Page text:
The captivity of illness is far from restful. Illness has the capacity to trap people within their own bodies-to make the ailing feel just as stuck as those who are left feeling helpless to ease their pain. At many times it can feel like bondage, like slavery. The role of the suffering servant is to release Israel from slavery to their illnesses, just as God redeemed Israel from slavery in Egypt. Messiah Yeshua came to renew the covenant between God and God’s people. Messiah came to bring about a second redemption; a redemption not primarily from human oppression, but from illness and death itself. His healing power was meant to be a sign to the people that redemption was drawing near. His healing presence was destined to shape the way Israel would relate to her Torah. Yeshua reveals this to many of Am Yisrael in Yochanan 7:
“If a man receives circumcision on Shabbat
In order not to break the law of Moshe,
Are you angry with me for making
A man’s whole body healthy on Shabbat?
Do not judge by appearance
But with the judgment of justice.”
(Yohanan 7:23-24, Barnstone)
Shabbat is an eternal covenant between Israel and God, but so is the b’rit milah. Because of this, circumcisions can be performed, according to halakha, on Shabbat. That action which marks the sealing of God’s covenant can be performed on the holiest of days. When the man Yeshua had healed was seen carrying his bed on Shabbat it could have appeared to be a breaking of halakha. However, this appearance does not take into account what it meant for this man to have carried his bed. He had just been healed from an impairment that enslaved him for most of his life. What Yeshua did was mark this man for reception of a renewed b’rit. Carrying is forbidden, but carrying as a sign of renewed life is another covenant sign with equal value as that of b’rit milah and Shabbat. For those who may have found this dissonant with the meaning of Shabbat, Yeshua concludes with reference to one of the other aspects of the mitzvah of Shabbat. Shabbat includes the release of all servants from their labors. Shabbat is also about releasing the bound; it is a day of Justice for those with heavy burdens. This is precisely what Yeshua has come to enact. It is also what he calls all of us to participate in.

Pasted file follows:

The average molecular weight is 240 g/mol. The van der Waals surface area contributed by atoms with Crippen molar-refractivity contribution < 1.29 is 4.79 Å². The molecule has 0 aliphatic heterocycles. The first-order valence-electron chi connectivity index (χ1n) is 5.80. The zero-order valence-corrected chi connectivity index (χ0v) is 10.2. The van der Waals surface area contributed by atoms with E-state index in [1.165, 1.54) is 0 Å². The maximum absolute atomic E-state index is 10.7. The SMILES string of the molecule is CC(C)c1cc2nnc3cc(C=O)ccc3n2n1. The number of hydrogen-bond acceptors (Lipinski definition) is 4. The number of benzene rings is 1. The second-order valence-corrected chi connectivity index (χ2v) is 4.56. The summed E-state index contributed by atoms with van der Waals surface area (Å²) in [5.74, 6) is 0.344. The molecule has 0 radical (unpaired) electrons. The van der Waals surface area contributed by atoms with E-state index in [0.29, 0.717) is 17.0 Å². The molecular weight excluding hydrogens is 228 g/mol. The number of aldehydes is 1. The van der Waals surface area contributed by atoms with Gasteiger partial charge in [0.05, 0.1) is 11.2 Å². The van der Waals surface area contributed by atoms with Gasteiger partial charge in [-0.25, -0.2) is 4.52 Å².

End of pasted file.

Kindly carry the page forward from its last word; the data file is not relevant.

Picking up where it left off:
The characteristics of Yeshua’s piety on Shabbat have implications that touch our lives on all days. Yeshua reminds us to walk on a path of observance that is difficult for most. This is not a path where we “sometimes observe and other times break out of observance,” but rather that in the way we observe we challenge the safety of predictable religious life. This is a walk characterized by submission to norms with expectation of new revelation; a life of holiness made manifest in the holding of law and the breaking of chains.